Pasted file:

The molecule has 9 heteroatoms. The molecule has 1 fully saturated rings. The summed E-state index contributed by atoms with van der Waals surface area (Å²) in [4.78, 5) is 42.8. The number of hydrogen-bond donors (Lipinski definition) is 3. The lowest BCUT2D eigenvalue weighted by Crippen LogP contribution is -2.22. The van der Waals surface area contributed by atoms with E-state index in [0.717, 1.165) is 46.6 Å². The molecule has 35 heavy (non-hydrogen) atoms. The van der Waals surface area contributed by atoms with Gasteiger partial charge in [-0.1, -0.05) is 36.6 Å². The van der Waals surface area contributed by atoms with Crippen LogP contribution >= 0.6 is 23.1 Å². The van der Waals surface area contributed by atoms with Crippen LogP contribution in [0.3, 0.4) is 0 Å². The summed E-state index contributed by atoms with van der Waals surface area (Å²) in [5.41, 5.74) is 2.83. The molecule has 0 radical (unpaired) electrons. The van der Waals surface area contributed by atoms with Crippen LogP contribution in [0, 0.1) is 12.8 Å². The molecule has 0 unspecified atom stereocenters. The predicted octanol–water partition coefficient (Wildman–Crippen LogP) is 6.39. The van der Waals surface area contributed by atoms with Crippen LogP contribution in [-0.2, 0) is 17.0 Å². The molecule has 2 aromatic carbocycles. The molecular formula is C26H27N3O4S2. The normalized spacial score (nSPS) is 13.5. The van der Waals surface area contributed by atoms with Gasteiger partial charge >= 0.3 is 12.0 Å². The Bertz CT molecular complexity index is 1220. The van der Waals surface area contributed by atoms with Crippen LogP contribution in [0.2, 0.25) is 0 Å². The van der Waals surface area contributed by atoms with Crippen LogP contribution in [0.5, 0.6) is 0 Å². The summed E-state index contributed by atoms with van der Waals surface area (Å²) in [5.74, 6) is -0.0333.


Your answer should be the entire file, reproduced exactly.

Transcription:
The molecule has 9 heteroatoms. The molecule has 1 fully saturated rings. The summed E-state index contributed by atoms with van der Waals surface area (Å²) in [4.78, 5) is 42.8. The number of hydrogen-bond donors (Lipinski definition) is 3. The lowest BCUT2D eigenvalue weighted by Crippen LogP contribution is -2.22. The van der Waals surface area contributed by atoms with E-state index in [0.717, 1.165) is 46.6 Å². The molecule has 35 heavy (non-hydrogen) atoms. The van der Waals surface area contributed by atoms with Gasteiger partial charge in [-0.1, -0.05) is 36.6 Å². The van der Waals surface area contributed by atoms with Crippen LogP contribution >= 0.6 is 23.1 Å². The van der Waals surface area contributed by atoms with Crippen LogP contribution in [0.3, 0.4) is 0 Å². The summed E-state index contributed by atoms with van der Waals surface area (Å²) in [5.41, 5.74) is 2.83. The molecule has 0 radical (unpaired) electrons. The van der Waals surface area contributed by atoms with Crippen LogP contribution in [0, 0.1) is 12.8 Å². The molecule has 0 unspecified atom stereocenters. The predicted octanol–water partition coefficient (Wildman–Crippen LogP) is 6.39. The van der Waals surface area contributed by atoms with Crippen LogP contribution in [-0.2, 0) is 17.0 Å². The molecule has 2 aromatic carbocycles. The molecular formula is C26H27N3O4S2. The normalized spacial score (nSPS) is 13.5. The van der Waals surface area contributed by atoms with Gasteiger partial charge >= 0.3 is 12.0 Å². The Bertz CT molecular complexity index is 1220. The van der Waals surface area contributed by atoms with Crippen LogP contribution in [0.2, 0.25) is 0 Å². The van der Waals surface area contributed by atoms with Crippen LogP contribution in [0.5, 0.6) is 0 Å². The summed E-state index contributed by atoms with van der Waals surface area (Å²) in [5.74, 6) is -0.0333.